Eight-year-old Canberran Daliah Lee noticed a trend with Kellogg’s Nutri-Grain boxes: they only showed pictures of boys, despite the fact girls can also do “awesome things”.
On Friday, Kellogg’s announced it would address the discrepancy, saying that as a company it values “diversity and inclusion”, and will update the back-of-pack-imagery to include both men and women in 2019. The statement also noted Daliah’s passion.
Still, Kellogg’s’ was initially uncommitted to making a change at first, telling Daliah when she first wrote to the company (at age 7) that it would forward her feedback to the product development team, and stating they hoped she would, “find other products that you can enjoy”. So Daliah moved to start a petition on charge.org to campaign further. Finally, the Kellogg’s statement saying it would address the gender imbalance came after Fairfax Media contacted the cereal giant during the week.
Daliah’s campaign and commitment to change has since been shared more widely across the media, with her appearing on The Sunday Project with her mother last night, where she listed some of the female athletes she hopes will soon be appearing on Kellogg’s boxes, including Nova Peris, Kathy Freeman, or the WNBL team the Canberra Capitals.
Needless to say, we loved hearing Daliah’s story on Women’s Agenda, and were reminded of nine-year-old Harper Nielsen speaking up for what she believed, in a story that made international headlines in September.
But girls speaking up shouldn’t be a novelty. It’s their absolute right, as freelance writer Julia Baker notes. As such, we wanted to share the below extract from Julia’s recent blog on the issue.
Anyone who knows me will appreciate how passionate I am about children’s rights; specifically, Article 12 of the UN Convention on the Rights of the Child. This states that every child has the right to have a say in anything that affects them and to have that voice taken into account. This means that adults must take you seriously.
So, imagine how the fire in my belly was ignited when I read about 8-year-old Daliah Lee, who wrote to Kellogg’s to advocate for women being represented on the Nutri Grain cereal packet. Having a generic response was not good enough for Daliah and supported by her parents and school she soon got a more appropriate and individualised reply.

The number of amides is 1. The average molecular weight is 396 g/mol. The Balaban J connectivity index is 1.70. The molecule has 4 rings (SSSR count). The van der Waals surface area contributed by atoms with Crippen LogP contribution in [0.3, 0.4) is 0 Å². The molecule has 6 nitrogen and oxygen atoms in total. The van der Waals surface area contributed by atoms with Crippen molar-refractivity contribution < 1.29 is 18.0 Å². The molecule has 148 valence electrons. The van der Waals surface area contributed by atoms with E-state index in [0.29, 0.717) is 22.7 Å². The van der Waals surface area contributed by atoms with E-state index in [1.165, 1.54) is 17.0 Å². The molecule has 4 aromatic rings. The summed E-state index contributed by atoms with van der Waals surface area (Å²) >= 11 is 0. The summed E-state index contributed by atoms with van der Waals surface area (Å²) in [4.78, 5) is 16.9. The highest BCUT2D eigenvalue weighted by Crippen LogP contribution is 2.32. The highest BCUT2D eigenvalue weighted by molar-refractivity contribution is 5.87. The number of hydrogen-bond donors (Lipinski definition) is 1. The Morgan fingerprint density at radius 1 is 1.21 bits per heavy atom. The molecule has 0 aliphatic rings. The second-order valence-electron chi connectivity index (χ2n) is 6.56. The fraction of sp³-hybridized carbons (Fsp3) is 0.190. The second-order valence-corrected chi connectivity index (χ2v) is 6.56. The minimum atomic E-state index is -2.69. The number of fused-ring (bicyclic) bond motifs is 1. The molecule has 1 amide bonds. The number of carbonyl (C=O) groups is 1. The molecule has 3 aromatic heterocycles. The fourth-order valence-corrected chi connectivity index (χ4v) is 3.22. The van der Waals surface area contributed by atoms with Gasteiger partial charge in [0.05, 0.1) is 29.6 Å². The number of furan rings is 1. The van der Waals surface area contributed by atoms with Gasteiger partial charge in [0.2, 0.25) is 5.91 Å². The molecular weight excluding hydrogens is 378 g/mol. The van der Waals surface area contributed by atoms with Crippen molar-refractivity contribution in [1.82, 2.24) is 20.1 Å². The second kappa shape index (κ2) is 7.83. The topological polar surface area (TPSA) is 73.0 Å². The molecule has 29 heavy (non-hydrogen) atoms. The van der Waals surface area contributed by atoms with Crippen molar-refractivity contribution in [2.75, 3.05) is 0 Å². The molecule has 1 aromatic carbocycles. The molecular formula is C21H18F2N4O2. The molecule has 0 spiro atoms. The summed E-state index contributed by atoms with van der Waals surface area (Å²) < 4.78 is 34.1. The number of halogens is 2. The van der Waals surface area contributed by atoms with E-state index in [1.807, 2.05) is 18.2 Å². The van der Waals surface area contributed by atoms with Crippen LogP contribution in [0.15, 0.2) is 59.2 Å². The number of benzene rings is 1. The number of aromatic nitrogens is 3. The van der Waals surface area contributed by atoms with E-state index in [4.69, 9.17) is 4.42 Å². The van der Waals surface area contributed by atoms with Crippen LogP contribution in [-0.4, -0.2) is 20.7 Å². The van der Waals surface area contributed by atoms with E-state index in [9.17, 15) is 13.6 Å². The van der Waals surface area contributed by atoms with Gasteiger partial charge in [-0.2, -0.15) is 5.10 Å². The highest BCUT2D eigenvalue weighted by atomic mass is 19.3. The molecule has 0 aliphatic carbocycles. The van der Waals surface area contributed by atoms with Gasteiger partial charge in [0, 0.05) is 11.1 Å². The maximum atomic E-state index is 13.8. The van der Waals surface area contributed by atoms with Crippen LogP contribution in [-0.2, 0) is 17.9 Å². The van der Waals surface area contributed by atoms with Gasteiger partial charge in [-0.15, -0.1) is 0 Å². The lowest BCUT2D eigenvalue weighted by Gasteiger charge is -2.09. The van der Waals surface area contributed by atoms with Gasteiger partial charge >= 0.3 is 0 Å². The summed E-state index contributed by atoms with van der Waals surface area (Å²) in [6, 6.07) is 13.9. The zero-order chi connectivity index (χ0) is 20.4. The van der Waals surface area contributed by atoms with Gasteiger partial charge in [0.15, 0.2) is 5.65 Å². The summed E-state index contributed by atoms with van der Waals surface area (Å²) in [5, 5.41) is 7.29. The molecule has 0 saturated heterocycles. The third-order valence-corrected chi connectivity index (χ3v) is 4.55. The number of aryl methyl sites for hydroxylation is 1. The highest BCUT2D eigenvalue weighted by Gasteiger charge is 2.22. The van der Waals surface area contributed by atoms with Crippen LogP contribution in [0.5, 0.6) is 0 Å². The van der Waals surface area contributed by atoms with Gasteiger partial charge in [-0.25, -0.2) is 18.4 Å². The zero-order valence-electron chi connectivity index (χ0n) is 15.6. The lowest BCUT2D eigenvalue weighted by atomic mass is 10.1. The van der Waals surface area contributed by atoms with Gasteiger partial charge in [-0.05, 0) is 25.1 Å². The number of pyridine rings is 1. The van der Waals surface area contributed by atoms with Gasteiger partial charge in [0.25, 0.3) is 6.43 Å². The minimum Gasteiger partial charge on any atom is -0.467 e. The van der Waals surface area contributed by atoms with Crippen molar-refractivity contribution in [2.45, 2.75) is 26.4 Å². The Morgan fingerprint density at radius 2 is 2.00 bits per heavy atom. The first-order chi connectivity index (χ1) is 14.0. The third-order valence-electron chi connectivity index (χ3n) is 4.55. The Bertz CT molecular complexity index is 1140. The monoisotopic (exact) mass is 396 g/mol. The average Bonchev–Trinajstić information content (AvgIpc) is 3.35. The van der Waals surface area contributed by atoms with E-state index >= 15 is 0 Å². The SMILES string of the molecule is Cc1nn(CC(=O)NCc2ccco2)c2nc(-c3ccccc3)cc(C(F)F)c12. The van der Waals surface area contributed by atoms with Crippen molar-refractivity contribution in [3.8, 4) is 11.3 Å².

This is such a fantastic example of how a child exercised her rights and stood up for what she believed in. Our families and educators are obviously ensuring that children know what the important issues are, whether it be women’s rights, immigration or the rights of other people.
In September of this year, Harper Nielsen made the news after her refusal to stand for the national anthem earned her a detention. She believed that it is “disrespectful to Indigenous Australians.” In contrast to Daliah, Harper’s story had a trial by social media and even her parents and morals were called into question.
Whilst I love hearing about how children are changing the world and I want to celebrate it, I wonder why it gets such a reaction? Is it because of a perception that children cannot make informed decisions?
Or that 8 and 9-year-olds do not have strong opinions, nor should they talk about them? We should be actively encouraging this with the young people of our world.
Why do we treat children as though changing the world is out of their reach? Surely, we want children to have the confidence to believe that they can so that they do? Isn’t this why we educate children to have confidence and wellbeing?
I hope that both Harper and Daliah can influence their peers so that more children speak out on the concerns of their world.
Perhaps we will hear about children making a difference as part of everyday practice rather than the novelty that it has been.
The above is an edited extract from a piece first published on Julia’s blog, it has been republished her with permission.